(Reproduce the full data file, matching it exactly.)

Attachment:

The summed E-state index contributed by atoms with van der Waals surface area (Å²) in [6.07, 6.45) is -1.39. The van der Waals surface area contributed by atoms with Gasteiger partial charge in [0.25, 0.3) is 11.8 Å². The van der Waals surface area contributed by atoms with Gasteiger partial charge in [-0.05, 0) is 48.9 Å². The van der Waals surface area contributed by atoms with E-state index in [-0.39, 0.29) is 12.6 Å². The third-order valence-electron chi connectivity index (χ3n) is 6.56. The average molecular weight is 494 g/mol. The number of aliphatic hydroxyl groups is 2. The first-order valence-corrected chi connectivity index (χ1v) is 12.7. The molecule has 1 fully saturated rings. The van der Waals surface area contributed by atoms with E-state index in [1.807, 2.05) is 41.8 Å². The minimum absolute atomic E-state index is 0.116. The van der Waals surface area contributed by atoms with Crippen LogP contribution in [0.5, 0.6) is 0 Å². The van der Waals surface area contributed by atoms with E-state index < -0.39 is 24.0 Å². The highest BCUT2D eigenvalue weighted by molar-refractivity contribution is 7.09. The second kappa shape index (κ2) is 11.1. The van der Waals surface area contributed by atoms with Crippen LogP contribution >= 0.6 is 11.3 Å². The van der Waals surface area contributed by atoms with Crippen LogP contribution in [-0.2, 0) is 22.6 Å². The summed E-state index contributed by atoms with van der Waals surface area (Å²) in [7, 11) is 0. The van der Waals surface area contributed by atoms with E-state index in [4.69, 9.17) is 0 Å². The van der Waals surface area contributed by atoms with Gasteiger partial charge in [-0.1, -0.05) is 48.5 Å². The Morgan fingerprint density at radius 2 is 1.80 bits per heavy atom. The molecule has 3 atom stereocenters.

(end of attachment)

The summed E-state index contributed by atoms with van der Waals surface area (Å²) in [6.07, 6.45) is -1.39. The van der Waals surface area contributed by atoms with Gasteiger partial charge in [0.25, 0.3) is 11.8 Å². The van der Waals surface area contributed by atoms with Gasteiger partial charge in [-0.05, 0) is 48.9 Å². The van der Waals surface area contributed by atoms with E-state index in [-0.39, 0.29) is 12.6 Å². The third-order valence-electron chi connectivity index (χ3n) is 6.56. The average molecular weight is 494 g/mol. The number of aliphatic hydroxyl groups is 2. The first-order valence-corrected chi connectivity index (χ1v) is 12.7. The molecule has 1 fully saturated rings. The van der Waals surface area contributed by atoms with E-state index in [1.807, 2.05) is 41.8 Å². The minimum absolute atomic E-state index is 0.116. The van der Waals surface area contributed by atoms with Crippen LogP contribution in [0.5, 0.6) is 0 Å². The van der Waals surface area contributed by atoms with E-state index < -0.39 is 24.0 Å². The highest BCUT2D eigenvalue weighted by molar-refractivity contribution is 7.09. The second kappa shape index (κ2) is 11.1. The van der Waals surface area contributed by atoms with Crippen LogP contribution >= 0.6 is 11.3 Å². The van der Waals surface area contributed by atoms with Crippen LogP contribution in [-0.2, 0) is 22.6 Å². The summed E-state index contributed by atoms with van der Waals surface area (Å²) in [7, 11) is 0. The van der Waals surface area contributed by atoms with E-state index in [4.69, 9.17) is 0 Å². The van der Waals surface area contributed by atoms with Gasteiger partial charge in [-0.1, -0.05) is 48.5 Å². The Morgan fingerprint density at radius 2 is 1.80 bits per heavy atom. The molecule has 3 atom stereocenters.